The “Big Four” — Ernst & Young, KPMG, Deloitte and PricewaterhouseCoopers — are planning to take an active role in that effort.

PwC and Deloitte are already working with several Russian companies, while Ernst & Young and KPMG are developing service packages for future clients.

The authorities, who are closely monitoring the extent of local companies’ “social responsibility,” are helping the auditors expand their operations, said Harry Black, partner at KPMG.

“For many Russian businessmen the issue of social accountability is on the agenda,” Ernst & Young said in a statement.

Boris Veselov, a senior manager at Deloitte, said his company launched a separate social responsibility division after a request from a client.

The consulting firms refused to disclose their prices for Russian clients. But according to one businessman planning to use their services, a social report for a large factory was priced at $100,000.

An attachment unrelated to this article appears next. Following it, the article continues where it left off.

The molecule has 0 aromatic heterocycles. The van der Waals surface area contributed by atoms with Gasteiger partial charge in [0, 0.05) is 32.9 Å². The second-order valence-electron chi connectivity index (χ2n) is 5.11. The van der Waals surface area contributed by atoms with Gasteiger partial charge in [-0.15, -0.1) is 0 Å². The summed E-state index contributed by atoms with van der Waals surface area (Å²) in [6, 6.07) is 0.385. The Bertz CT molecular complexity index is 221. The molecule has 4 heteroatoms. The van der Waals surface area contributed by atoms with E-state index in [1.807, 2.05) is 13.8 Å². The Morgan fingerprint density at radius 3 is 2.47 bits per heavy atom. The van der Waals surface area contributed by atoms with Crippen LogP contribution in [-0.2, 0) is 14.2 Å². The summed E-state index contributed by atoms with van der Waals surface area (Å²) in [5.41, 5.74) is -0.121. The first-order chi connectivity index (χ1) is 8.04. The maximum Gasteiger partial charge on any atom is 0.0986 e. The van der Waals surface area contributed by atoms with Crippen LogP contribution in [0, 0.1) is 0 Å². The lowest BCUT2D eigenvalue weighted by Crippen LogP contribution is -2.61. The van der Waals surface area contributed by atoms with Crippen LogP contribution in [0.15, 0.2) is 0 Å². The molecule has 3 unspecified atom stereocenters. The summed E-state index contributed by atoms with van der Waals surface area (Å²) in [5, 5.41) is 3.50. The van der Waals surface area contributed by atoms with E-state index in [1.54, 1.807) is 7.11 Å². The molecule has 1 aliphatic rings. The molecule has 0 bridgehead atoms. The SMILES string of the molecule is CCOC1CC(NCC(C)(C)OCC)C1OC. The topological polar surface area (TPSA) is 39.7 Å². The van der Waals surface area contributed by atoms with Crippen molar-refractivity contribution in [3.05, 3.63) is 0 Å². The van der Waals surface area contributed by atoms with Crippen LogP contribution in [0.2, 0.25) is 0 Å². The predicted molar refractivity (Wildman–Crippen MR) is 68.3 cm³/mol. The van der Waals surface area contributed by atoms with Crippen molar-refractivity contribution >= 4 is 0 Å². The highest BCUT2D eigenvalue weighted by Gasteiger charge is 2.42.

As long as the state continues forcing domestic companies to become socially accountable, there will be demand for the services of international auditors, Veselov said. But so far this type of consulting has been very difficult for Western auditors.

Some Russian top managers think that social accountability is nothing but a PR ploy — or that it should be limited to charity or simply paying all taxes, said Stanley Root, partner at PricewaterhouseCoopers.

“For Western investors, the fixation on charity is not the same as corporate social responsibility, since it will not lead to capitalization growth,” Veselov said.

Representatives of SUAL and Severstal, however, said they are currently considering hiring a “Big Four” consultant to prepare their social reports. Companies like Norilsk Nickel are already doing so.

“PwC audited our social report for 2003 and the first half of 2004,” said Olga Golodets, Norilsk’s deputy general director.

“One of the advantages of such cooperation are their suggestions on how to bring our social policy in line with international norms and regulations.”